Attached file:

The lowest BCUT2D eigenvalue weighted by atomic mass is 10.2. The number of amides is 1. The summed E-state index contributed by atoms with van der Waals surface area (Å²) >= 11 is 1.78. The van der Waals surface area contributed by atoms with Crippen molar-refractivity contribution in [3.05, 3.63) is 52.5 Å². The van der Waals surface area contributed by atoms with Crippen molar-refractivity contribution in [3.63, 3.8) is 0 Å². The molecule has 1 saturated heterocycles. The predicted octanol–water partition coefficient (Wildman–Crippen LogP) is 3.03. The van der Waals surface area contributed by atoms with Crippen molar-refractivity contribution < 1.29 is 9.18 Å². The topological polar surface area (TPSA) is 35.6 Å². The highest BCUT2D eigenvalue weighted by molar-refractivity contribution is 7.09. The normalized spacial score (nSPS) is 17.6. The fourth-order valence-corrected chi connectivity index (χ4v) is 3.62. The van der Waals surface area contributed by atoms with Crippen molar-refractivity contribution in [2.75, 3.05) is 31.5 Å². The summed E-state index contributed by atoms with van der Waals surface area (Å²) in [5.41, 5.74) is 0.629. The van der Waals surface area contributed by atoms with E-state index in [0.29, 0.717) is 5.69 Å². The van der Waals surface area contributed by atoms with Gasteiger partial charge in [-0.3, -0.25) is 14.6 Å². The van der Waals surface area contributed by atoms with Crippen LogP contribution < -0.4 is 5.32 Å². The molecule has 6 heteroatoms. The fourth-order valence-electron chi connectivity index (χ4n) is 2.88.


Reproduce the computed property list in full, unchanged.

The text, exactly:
The lowest BCUT2D eigenvalue weighted by atomic mass is 10.2. The number of amides is 1. The summed E-state index contributed by atoms with van der Waals surface area (Å²) >= 11 is 1.78. The van der Waals surface area contributed by atoms with Crippen molar-refractivity contribution in [3.05, 3.63) is 52.5 Å². The van der Waals surface area contributed by atoms with Crippen molar-refractivity contribution in [3.63, 3.8) is 0 Å². The molecule has 1 saturated heterocycles. The predicted octanol–water partition coefficient (Wildman–Crippen LogP) is 3.03. The van der Waals surface area contributed by atoms with Crippen molar-refractivity contribution < 1.29 is 9.18 Å². The topological polar surface area (TPSA) is 35.6 Å². The highest BCUT2D eigenvalue weighted by molar-refractivity contribution is 7.09. The normalized spacial score (nSPS) is 17.6. The fourth-order valence-corrected chi connectivity index (χ4v) is 3.62. The van der Waals surface area contributed by atoms with Crippen molar-refractivity contribution in [2.75, 3.05) is 31.5 Å². The summed E-state index contributed by atoms with van der Waals surface area (Å²) in [5.41, 5.74) is 0.629. The van der Waals surface area contributed by atoms with E-state index in [0.29, 0.717) is 5.69 Å². The van der Waals surface area contributed by atoms with Gasteiger partial charge in [-0.3, -0.25) is 14.6 Å². The van der Waals surface area contributed by atoms with Crippen LogP contribution < -0.4 is 5.32 Å². The molecule has 6 heteroatoms. The fourth-order valence-electron chi connectivity index (χ4n) is 2.88.